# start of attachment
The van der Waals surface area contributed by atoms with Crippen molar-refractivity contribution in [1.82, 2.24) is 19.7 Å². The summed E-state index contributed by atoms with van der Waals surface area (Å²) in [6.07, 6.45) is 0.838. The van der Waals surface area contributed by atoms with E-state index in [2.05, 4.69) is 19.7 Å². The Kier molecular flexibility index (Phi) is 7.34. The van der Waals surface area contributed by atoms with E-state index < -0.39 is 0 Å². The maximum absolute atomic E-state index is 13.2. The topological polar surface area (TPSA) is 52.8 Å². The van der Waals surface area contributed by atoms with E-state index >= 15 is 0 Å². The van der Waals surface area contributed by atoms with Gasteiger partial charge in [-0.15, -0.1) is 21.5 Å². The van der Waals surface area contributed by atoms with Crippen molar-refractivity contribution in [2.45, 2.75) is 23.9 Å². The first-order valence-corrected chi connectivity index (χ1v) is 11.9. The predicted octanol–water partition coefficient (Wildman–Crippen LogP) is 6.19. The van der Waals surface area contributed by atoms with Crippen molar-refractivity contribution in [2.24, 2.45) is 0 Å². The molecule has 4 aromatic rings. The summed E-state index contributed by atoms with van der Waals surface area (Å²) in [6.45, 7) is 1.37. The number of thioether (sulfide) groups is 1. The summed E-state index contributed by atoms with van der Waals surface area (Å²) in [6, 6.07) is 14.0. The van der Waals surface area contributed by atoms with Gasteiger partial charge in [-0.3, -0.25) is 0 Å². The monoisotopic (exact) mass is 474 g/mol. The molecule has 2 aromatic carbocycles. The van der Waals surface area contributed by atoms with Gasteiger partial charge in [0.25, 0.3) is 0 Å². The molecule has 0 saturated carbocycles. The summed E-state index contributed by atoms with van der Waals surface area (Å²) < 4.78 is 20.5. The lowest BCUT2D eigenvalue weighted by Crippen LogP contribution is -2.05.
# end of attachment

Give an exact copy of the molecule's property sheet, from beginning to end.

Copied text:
The van der Waals surface area contributed by atoms with Crippen molar-refractivity contribution in [1.82, 2.24) is 19.7 Å². The summed E-state index contributed by atoms with van der Waals surface area (Å²) in [6.07, 6.45) is 0.838. The van der Waals surface area contributed by atoms with E-state index in [2.05, 4.69) is 19.7 Å². The Kier molecular flexibility index (Phi) is 7.34. The van der Waals surface area contributed by atoms with E-state index < -0.39 is 0 Å². The maximum absolute atomic E-state index is 13.2. The topological polar surface area (TPSA) is 52.8 Å². The van der Waals surface area contributed by atoms with E-state index >= 15 is 0 Å². The van der Waals surface area contributed by atoms with Gasteiger partial charge in [-0.15, -0.1) is 21.5 Å². The van der Waals surface area contributed by atoms with Crippen molar-refractivity contribution in [2.45, 2.75) is 23.9 Å². The first-order valence-corrected chi connectivity index (χ1v) is 11.9. The predicted octanol–water partition coefficient (Wildman–Crippen LogP) is 6.19. The van der Waals surface area contributed by atoms with Crippen molar-refractivity contribution in [2.24, 2.45) is 0 Å². The molecule has 4 aromatic rings. The summed E-state index contributed by atoms with van der Waals surface area (Å²) in [6.45, 7) is 1.37. The number of thioether (sulfide) groups is 1. The summed E-state index contributed by atoms with van der Waals surface area (Å²) in [6, 6.07) is 14.0. The van der Waals surface area contributed by atoms with Gasteiger partial charge in [-0.3, -0.25) is 0 Å². The monoisotopic (exact) mass is 474 g/mol. The molecule has 2 aromatic carbocycles. The van der Waals surface area contributed by atoms with Gasteiger partial charge in [0.25, 0.3) is 0 Å². The molecule has 0 saturated carbocycles. The summed E-state index contributed by atoms with van der Waals surface area (Å²) < 4.78 is 20.5. The lowest BCUT2D eigenvalue weighted by Crippen LogP contribution is -2.05.